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In The Hindu, Greg Chappell states that the recent events within the Australian team reflect a bold attitude and the decision may have helped stem a decline in team attitudes.
One can argue that things should have been done differently, in days gone by it would have been handled man to man over a beer, but the world has changed so one has to assume that previous warnings or exhortations went unheeded. In that case the only recourse was to use selection as the blunt instrument to get the message across.
Thirty-two years ago, an Australian captain asked his brother to bowl an underam delivery to stop New Zealand from scoring a six off the last ball. In Mid Day, Clayton Murzello recollects the win-at-all-costs attitude of previous Australian teams and says the current side places more emphasis on discipline.
The discipline aspect is vital too, but Australia have not given themselves the best chance to win. Michael Clarke ought to realise that the last time Australia won a Test in India was when his career was just three Test matches old. He will play his 92nd today in Mohali.
In the Guardian, Mike Selvey analyses England's problems at the start of an overseas series and suggests they filter out any Ashes-related talk ahead of the second Test against New Zealand.
One also senses that the tour is still widely seen only as an hors d'oeuvre for the main Ashes course to come.
Away from the team the talk surrounding it is incessant, be it ticket sales or what Australia's performance in India means for those series, or who has the greater depth of pace bowling, and much of it must filter down to all involved with the England team. It is unavoidable and they would not be human if they did not cast an eye to the excitement ahead. But to succeed as a player you have to live in the moment.
Every so often we get a glimpse of how Don Bradman batted and now the National Film and Sound Archive of Australia has released previously unseen footage of "The Don" playing on a privately organised tour of Canada in 1932.
The film, which you can watch a segment of courtesy of the Daily Telegraph, shows Bradman in action against an All-Toronto side. During the match in question, he made 52 (after Toronto had been dismissed for 80) but a title card informs the viewer that he went on to break the Canadian record by scoring 260 against Western Ontario. The footage is thought to be the only in existence showing Bradman in action outside Australia or the United Kingdom, the two countries where he made all of his 52 Test appearances.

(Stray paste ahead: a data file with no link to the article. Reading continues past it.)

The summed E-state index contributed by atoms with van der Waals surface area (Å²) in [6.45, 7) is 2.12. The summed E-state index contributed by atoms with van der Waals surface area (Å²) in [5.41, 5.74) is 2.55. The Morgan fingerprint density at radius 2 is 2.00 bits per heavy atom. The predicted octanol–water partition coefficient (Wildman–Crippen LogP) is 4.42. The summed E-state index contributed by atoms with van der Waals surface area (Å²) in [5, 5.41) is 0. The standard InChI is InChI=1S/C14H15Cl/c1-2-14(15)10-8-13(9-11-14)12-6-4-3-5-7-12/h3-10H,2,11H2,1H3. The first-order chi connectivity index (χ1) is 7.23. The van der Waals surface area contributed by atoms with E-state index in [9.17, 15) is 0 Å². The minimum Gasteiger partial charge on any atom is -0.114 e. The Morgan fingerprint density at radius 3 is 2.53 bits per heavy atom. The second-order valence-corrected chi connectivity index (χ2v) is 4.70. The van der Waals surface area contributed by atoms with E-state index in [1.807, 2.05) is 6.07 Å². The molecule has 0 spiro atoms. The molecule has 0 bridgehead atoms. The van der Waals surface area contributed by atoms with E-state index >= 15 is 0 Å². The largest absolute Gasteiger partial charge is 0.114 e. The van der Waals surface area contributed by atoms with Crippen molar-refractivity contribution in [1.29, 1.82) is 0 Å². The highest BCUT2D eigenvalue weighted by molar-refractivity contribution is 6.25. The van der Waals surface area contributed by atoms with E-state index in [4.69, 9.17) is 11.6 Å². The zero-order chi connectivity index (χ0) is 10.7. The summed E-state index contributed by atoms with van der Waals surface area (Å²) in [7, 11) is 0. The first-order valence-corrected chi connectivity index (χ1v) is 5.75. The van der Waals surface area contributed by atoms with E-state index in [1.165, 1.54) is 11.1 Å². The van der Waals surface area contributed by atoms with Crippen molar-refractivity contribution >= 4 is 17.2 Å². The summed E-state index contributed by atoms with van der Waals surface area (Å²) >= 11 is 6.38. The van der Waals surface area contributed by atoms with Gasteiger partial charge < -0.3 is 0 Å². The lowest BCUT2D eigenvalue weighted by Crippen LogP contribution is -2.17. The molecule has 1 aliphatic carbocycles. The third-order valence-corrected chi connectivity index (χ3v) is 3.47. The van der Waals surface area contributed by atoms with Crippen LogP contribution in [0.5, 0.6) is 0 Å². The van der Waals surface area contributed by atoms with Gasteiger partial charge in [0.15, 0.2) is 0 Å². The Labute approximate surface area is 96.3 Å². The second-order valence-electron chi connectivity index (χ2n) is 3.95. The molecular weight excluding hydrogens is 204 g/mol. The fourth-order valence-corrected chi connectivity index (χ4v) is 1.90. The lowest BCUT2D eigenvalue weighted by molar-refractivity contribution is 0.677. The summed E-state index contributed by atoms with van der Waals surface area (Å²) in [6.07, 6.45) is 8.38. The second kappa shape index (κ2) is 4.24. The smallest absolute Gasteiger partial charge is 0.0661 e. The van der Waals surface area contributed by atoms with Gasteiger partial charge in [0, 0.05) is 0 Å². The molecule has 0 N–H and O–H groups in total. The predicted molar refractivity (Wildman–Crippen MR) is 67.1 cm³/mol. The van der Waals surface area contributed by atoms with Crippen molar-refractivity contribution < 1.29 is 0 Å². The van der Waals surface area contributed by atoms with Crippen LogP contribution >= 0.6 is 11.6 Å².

The Toronto leg was part of the 51-match "Goodwill Tour" of north America, which also served in part as the recently married Bradman's honeymoon. However, while Bradman would lead his "Invicibles" around England 16 years later, on this trip the Australians were beaten - Vancouver the team to blemish their record.
No cricketer can have gone to more extraordinary lengths to secure an India visa for the IPL than Chennai's George Bailey. Following the end of Australia's Twenty20 series against the West Indies, Bailey flew all the way from Barbados to the South American nation of Suriname in search of his travel documents - having been given some odd advice that it could not be obtained in the nearby Caribbean island of Trinidad as expected.
Having picked up his visa in the capital, Paramaribo, Bailey and his driver set off for the airport to fly back to Barbados. It soon became clear they were no chance of making the flight time, at which point Bailey's driver announced that he knew the pilot and would call him. Asked to delay the flight until the car arrived, the pilot happily obliged, but when Bailey reached the plane, some time after it was due to depart, the pilot insisted on having his photo taken with Bailey before departing. Bailey then turned up on day two of Australia's tour match against the WICB President's XI at the Three Ws Oval to relay his traveller's tale.